If you want to do a google search to find the stories, told by American soldiers, about seeing the Nazi concentration camps in World War II, just search on “bodies stacked like cordwood.” Without exception, every single soldier who saw Dachau or Buchenwald or Ohrdruf or Mauthausen reported that he saw the horror of “bodies stacked like cordwood.”
Back in those days, everyone knew what the word cordwood meant. Cordwood is not a type of wood; it refers to a measurement. A cord of wood is a stack of four-foot logs with a specific height and width. In the old days, a “cord of wood” was something that you purchased, if you didn’t have trees on your own property that you could cut down. In my home town, most people had a cord of wood on their back porch, ready to be used in the wood-burning pot-belly stove in their “front room.”
So what does this have to do with anything? To me, the use of the phrase “stacked like cordwood” is significant because it shows that the typical American soldier in World War II was from a small town or a farm, and was not overly sophisticated. When the soldiers saw the dead bodies in the concentration camps “stacked like cordwood,” their first thought was “how can human beings do this to other human beings?” They just naturally assumed that the prisoners had been starved to death or killed in a gas chamber.
The photos above show what the American soldiers saw. After visiting the Ohrdruf sub-camp of Buchenwald on April 12, 1945, General Dwight D. Eisenhower ordered that as many American soldiers as possible should be brought from the battlefield in trucks and shown the bodies in the nearest concentration camp. The bodies were left out for weeks so that thousands of soldiers could have a chance to view them. As more prisoners died after the camps were liberated, their bodies were added to the piles.
What was the purpose of bringing soldiers from the battlefield to see dead bodies? As General Eisenhower famously said: “The American soldiers didn’t know what they were fighting for, but after seeing the concentration camps, they knew what they were fighting against.”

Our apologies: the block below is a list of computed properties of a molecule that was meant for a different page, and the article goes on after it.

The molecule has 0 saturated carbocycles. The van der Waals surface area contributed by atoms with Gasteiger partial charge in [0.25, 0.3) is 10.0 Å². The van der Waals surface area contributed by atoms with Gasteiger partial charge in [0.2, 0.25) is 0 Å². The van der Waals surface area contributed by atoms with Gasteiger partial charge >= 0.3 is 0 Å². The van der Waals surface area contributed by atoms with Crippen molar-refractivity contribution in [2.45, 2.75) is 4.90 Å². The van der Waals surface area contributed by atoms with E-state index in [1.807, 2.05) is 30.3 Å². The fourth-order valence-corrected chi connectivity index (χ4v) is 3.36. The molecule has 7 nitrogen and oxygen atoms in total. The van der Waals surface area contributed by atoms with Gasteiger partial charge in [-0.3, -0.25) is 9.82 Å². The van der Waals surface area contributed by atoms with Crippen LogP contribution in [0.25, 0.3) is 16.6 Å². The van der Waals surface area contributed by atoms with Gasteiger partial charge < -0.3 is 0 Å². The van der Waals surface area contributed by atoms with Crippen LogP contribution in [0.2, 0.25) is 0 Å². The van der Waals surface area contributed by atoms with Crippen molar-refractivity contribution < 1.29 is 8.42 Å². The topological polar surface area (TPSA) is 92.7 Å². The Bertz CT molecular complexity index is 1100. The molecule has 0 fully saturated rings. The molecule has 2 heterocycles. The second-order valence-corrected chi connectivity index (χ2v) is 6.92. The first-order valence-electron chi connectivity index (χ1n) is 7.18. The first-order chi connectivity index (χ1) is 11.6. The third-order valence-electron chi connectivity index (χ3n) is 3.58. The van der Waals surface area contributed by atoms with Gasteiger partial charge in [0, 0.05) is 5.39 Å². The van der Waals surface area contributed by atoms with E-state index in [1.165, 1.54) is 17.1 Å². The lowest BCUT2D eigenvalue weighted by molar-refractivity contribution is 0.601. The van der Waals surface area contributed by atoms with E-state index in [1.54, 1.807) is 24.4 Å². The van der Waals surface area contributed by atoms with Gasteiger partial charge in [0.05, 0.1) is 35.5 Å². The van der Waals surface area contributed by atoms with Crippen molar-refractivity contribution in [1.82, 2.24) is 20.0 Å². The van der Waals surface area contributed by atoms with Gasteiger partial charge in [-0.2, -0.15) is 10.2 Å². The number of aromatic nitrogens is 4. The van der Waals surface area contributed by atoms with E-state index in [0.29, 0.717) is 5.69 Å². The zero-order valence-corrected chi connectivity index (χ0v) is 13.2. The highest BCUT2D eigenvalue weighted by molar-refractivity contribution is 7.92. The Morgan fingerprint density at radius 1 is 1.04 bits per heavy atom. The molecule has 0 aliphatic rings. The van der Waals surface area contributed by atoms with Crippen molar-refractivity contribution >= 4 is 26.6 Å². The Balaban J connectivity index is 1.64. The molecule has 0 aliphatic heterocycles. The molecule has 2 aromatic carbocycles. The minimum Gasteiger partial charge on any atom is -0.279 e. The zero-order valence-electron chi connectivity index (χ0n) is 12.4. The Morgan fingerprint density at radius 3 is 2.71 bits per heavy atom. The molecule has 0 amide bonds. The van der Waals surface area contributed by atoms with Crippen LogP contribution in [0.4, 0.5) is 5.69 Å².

No explanation of how these prisoners had died was given to the American soldiers. The soldiers were 18 and 19-year-old boys from small town America. It never occurred to them that there was a typhus epidemic going on in Germany during the last days of World War II and of course, they were not told that these prisoners had died of typhus. The American soldiers had been vaccinated, so they didn’t have to worry about typhus. Typhus had been completely wiped out long ago in America by the use of vaccines.
In World War I, four million people died of typhus — and that was just in Poland. During World War II, the Germans knew of the danger of a typhus epidemic and that’s why they used tons of Zyklon-B to kill the lice that spreads typhus. But as the war progressed and Germany was losing, there was such chaos that the epidemic of typhus could not be controlled. The American liberators finally stopped the epidemic with DDT and typhus vaccine, which the Germans didn’t have.
As far as I know, not one American soldier ever asked the liberated prisoners, “What’s going on here? How did these people die?” The soldiers had been shown propaganda films before going overseas, so they knew that the German people were evil. They had been warned not to be fooled by the friendly, fun-loving Germans in their Lederhosen and dirndls; they had been thoroughly indoctrinated in hatred for the German people. After the war, the soldiers were ordered not to fraternize with the Germans, and most of them returned to America without ever having the opportunity to learn the truth.
Today, these World War II veterans speak to school children in the classroom, telling their stories of how they liberated Dachau or Buchenwald and saw the “bodies stacked like cordwood.” Sometimes, they tell the children about how they saw human soap or human lampshades or gas chambers.